Coronavirus: Billions of lives have been protected by containment

While everything seems to have been going well for some time, some people feel that all the containment measures that have been imposed on us were unnecessary. However, an article which appeared Monday in Nature shows that the strict confinement to which the populations of most European countries have been subjected has saved more than three million human lives and significantly reduced the transmission of the virus. Despite economists who criticize governments for being alarmist, containment has clearly prevented the slaughter and brought the epidemic to a halt in the countries where it has been established.

Researchers from Imperial College London, UK, who published this article in the journal Nature, estimated the effect of non-pharmacological interventions, such as physical distancing, such as banning gatherings, closing borders and schools, and large-scale confinement of populations, on mortality and the number of new infections the time when European countries began deconfinement. They made their estimates based on the number of deaths – due to COVID-19 – that were recorded in 11 European countries between the time when the containment measures came into effect, between 2 and 29 March depending on the country, and on May 4, the day of the lifting of these measures in Spain and Italy.

They thus noted that the combination of physical distancing measures, and in particular strict confinement, which were applied in these European countries had a substantial effect on the transmission of the virus since they made it possible to reduce significantly, by 82%. , the average number of infections generated by each infected person during their contagious period, ie the Rt, or number of reproduction at time t. The Rt, which was 3.8 at the start of the epidemic in March, fell below 1, or 0.66 on average on May 4. According to the authors, these figures clearly show that the interventions “helped contain the epidemic.”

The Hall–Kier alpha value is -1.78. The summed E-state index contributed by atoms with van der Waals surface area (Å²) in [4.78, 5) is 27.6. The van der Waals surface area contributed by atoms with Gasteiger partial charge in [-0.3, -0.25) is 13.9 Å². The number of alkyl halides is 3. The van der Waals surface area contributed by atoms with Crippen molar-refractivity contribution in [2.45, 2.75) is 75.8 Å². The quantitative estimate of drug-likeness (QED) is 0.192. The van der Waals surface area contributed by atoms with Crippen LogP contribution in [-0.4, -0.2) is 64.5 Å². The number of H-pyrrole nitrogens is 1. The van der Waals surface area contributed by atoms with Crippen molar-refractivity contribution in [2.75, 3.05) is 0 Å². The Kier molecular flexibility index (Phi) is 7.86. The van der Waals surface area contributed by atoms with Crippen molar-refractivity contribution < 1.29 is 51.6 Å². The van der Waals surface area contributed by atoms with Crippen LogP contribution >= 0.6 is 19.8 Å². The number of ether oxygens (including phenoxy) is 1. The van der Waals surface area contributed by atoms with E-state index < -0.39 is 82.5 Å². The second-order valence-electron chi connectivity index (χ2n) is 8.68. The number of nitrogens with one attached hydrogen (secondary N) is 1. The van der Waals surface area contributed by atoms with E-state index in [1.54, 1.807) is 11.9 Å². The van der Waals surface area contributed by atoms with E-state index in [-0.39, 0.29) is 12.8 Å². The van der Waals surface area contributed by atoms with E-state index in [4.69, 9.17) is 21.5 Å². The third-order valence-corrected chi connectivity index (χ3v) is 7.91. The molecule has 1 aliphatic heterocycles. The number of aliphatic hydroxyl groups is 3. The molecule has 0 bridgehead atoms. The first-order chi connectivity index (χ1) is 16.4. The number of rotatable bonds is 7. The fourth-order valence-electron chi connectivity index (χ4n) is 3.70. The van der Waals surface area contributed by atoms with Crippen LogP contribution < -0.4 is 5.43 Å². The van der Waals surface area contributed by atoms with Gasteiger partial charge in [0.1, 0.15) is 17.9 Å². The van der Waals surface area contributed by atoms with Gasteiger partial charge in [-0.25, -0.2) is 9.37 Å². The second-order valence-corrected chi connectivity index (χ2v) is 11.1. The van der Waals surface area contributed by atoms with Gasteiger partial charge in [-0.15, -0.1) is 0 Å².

The researchers also predicted deaths that would have occurred during the same period, March to May 4, if no containment intervention had been put in place. They calculated that the measures applied prevented a total of 3,100,000 deaths in the 11 European countries. They state that they did not take into account in their calculations the overload that the health systems would have suffered under these circumstances, which would then have been unable to offer access to intensive care to all patients who would have needed it. . This suggests that the number of deaths would have been even greater than that which they estimated.

While the Montreal Economic Institute (MEI) questions, in a recent publication, about the real relevance of having imposed from the beginning of the epidemic such severe containment measures, which have been devastating for the economy and society, Benoît Mâsse, professor at the School of Public Health at the University of Montreal, replies that “faced with a new pathogen that we do not know, as was the case with SARS-CoV-2 at the beginning of March when the epidemic started, there was a great human risk “in not implementing strict measures immediately. These measures “may have knocked the economy down, but it will be temporary, there are signs that it will pick up faster than expected”.

“As the effect of a preventive measure does not become apparent until two to three weeks after its implementation, if the measures taken had not been sufficient, it would have cost many human lives, and it would have been very difficult to regain control of the epidemic, as seen in particular in Brazil and Pakistan. Even Sweden, which has been slow to take wide-ranging preventive measures, today doubts its strategy, given that the number of deaths is increasing there, “underlines Mr. Mâsse, who signs an opinion piece published in page A6 with colleagues from McGill, Laval, Toronto and Imperial College London.

“The paradox of preventive measures is that, if they work and they help control the epidemic, it feels like they were not necessary. When we come out of an epidemic, people often wonder if we haven’t done all this for nothing. But ask families who have parents who have been very sick or who have died, they surely don’t think we have done too much! “, Points out Mr. Mâsse.

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